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Man, I hope I'm not the only one doing this this month, since I was so late and somewhat autocratic with the choice :p Anyhow, I've only read this book once, and that was a few years ago and I don't remember that much, so I'll be a bit odd probably in what I remember and what I don't. A lot of it will still seem new to me, I'm sure.


Y'know, as an aside, I think I see "portmanteau" referring to words a lot more often nowadays than the actual original item itself...

"Millie, her lymphatic aid"... y'know, in Christie books, the maids are often described as adenoidal. What is it with the British and their servants and their servants' glands?

So yeah, I guess even those who haven't read the book before will recognize the main character by his bundled-up appearance, in this day in age, due to cultural osmosis. I wonder how plain it would have been to the original reader though, given the name of the book, and adding things together?

What's with his pink, shiny nose? I forget what the explanation of that is... hrm. Also, if he's invisible, what's with the hair? Maybe it's a wig...

Gee, accidents happen in a moment... wonder what you're trying to figure out there, miss innkeeper woman?

In these first few pages, it's hard to tell who's more at fault in the abrupt conversations - "the stranger" is abrupt and rude, but then, Mrs. Hall is a Nosey Parker and not completely tactful. Of course, once he starts snapping at Henfrey it starts to get a bit more obvious... Although Teddy's quick enough to stir up some trouble, after it! Yeah, this seems like one of those books where every human being's a pain in the butt and not someone you'd want to actually know. :p

The 29th of February eh? Wonder if there's some supernatural significance to a leap year at the time, or something? Or if it's just meant to be something out of the ordinary, like the stranger, his luggage, etc. etc.?

And the good old signal of stories - the faithful pet, who instantly takes a dislike to a character and shows that they're not to be trusted.

Also, geez man, lock your door!

Bottles generically marked "Poison"? Really? Really really?

And good grief, the common idea of genetics at this time... piebald, because that's how it works in horses? Oof.

Anyone else flashing back to Jeckyll and Hyde already, what with the rudeness and the frenzied chemistry and all?


And for Wednesday, it's Chapters 4-6.

Comments

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vizsludraugas
Oct. 8th, 2012 09:00 pm (UTC)
Two sovs is a pretty good sum for the time. Figuring exactly how much it's worth depends on how you do it, but this gives either £177.00 (using price indexing) or £738.00 (if you compare average earnings).

Back in those days, it was quite legal to rent rooms without giving a name-but it drew suspicion nonetheless. (Compare to Dracula, who gives his name as "the Count de Ville" when he plops down his pile of sovs at one point.) And they didn't need cameras all over the place like they have now, at least in the countryside: people were discussing your business in the local pubs and tipping off the law on their own accord.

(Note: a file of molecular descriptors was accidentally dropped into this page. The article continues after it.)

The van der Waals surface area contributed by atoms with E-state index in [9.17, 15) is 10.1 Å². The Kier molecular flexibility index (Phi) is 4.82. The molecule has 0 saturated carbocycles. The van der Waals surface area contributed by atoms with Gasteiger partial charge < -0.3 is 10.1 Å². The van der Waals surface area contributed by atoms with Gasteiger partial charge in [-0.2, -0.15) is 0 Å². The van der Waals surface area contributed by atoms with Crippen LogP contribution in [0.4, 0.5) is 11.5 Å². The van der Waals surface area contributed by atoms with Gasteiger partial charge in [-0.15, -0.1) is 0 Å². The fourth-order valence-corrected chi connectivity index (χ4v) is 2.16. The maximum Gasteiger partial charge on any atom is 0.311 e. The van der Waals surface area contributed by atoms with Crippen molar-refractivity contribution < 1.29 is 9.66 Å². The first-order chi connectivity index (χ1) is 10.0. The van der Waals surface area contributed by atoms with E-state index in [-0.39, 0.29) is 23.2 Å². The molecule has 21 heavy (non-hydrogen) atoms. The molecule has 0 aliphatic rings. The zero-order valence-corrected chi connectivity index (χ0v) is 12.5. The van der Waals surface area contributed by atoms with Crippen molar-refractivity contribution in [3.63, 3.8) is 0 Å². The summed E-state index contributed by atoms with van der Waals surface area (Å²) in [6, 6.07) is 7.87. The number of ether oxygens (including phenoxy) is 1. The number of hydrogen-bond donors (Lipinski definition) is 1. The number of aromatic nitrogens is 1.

The reference to the 29th of February might just reflect when it was written: the book was published in 1897, so there is a good chance it was written in 1896.
khedron
Oct. 9th, 2012 04:06 pm (UTC)
The hair is so crazy, I'm assuming it's a wig. I suppose it could also be the Mad Scientist's lack of care about his appearance?

I like Mrs. Hall. Not personally, so much, but she's drawn so quickly, and yet we have a good picture of her -- Nosy Parker, doesn't respect her maid (is the maid lazy? we don't have a reliable witness there), 1/4 empathetic overtures and 3/4ths busybody.


"Millie, her lymphatic aid"... y'know, in Christie books, the maids are often described as adenoidal. What is it with the British and their servants and their servants' glands?

I wonder if it has to do with the "bodily humors" and four temperaments? Anyway, I'm glad you commented on it, because at first I would've thought those were synonyms -- adenoids being part of the lymphatic system, after all. But Wordnik implies adenoidal meaning speaking nasally in this context, while lymphatic means lazy or sluggish.


As far as piebald goes, I have seen people like that, though rarely; I just took the horse analogy to be a quick definition for someone reading the book. But I could be wrong; that could be another part of how wells is drawing the small-town folks as being very provincial.
stormfeather
Oct. 10th, 2012 04:26 pm (UTC)
Yeah, I know some few people are piebald, I think probably due to chimerism, but the way it's put in the book, they sound like it should be the norm, just because that's how horses are.
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